June 6, 2013 - The American soldier accused of killing 16 Afghan civilians, many of them women and children who were asleep in their villages, pleaded guilty to murder Wednesday and acknowledged to a judge that there was "not a good reason in this world" for his actions.
Staff Sgt. Robert Bales' plea ensures that he will avoid the death penalty for the middle-of-the night slayings that so inflamed tensions with the people of Afghanistan that the American military suspended combat operations there.
Prosecutors say Bales slipped away before dawn on March 11, 2012, from his base in Kandahar Province. Armed with a 9 mm pistol and an M-4 rifle equipped with a grenade launcher, he attacked a village of mud-walled compounds called Alkozai, then returned and woke up a fellow soldier to tell him about it.
The soldier didn't believe Bales and went back to sleep. Bales then left to attack a second village known as Najiban.
"He is broken, he was broken, and we broke him," said Bales' attorney, John Henry Browne, in an interview as reported by CBS News correspondent Ben Tracy. He said Bales is worried about a backlash against U.S. soldiers still in Afghanistan.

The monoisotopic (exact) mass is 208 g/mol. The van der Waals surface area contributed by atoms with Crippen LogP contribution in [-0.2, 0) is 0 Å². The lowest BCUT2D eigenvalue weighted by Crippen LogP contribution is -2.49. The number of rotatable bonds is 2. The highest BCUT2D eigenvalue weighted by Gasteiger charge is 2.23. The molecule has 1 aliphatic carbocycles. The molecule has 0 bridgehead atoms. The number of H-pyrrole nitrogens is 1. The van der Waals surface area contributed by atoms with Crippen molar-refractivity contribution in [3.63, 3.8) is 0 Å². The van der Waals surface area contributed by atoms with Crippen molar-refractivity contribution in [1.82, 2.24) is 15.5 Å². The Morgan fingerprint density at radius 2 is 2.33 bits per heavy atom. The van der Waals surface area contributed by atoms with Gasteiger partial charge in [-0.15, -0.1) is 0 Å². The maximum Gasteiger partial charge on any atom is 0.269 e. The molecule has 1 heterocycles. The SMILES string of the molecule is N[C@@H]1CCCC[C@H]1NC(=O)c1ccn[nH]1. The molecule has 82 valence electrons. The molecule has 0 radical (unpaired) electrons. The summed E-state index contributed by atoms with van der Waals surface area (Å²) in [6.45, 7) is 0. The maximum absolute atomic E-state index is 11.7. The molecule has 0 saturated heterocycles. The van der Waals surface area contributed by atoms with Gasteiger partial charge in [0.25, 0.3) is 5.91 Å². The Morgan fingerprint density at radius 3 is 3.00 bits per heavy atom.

"He's very concerned about the soldiers on the ground," Browne said. "He's very concerned about [the] Afghan people and wants to apologize."
Wednesday's proceedings at Joint Base Lewis-McChord south of Seattle marked the first time Bales provided a public account of the massacre.
Bales was serving his fourth deployment. Until the attacks, he had a good, if undistinguished, military record in a decade-long career. The Ohio native suffered from PTSD and a traumatic brain injury, his lawyers say, and he had been drinking contraband alcohol and snorting Valium -- both provided by other soldiers -- the night of the killings.
Bales said he was also taking three doses of steroids each week to make himself "smaller, leaner, more fit for the mission," and to help him recover quickly after rigorous activity.
The drugs "definitely increased my irritability and anger," he said.
Given Bales' prior deployments and apparent PTSD, military law experts had suggested that a jury was unlikely to sentence him to death. Browne had sought to place blame with the military for sending Bales back to war in the first place. read more>>>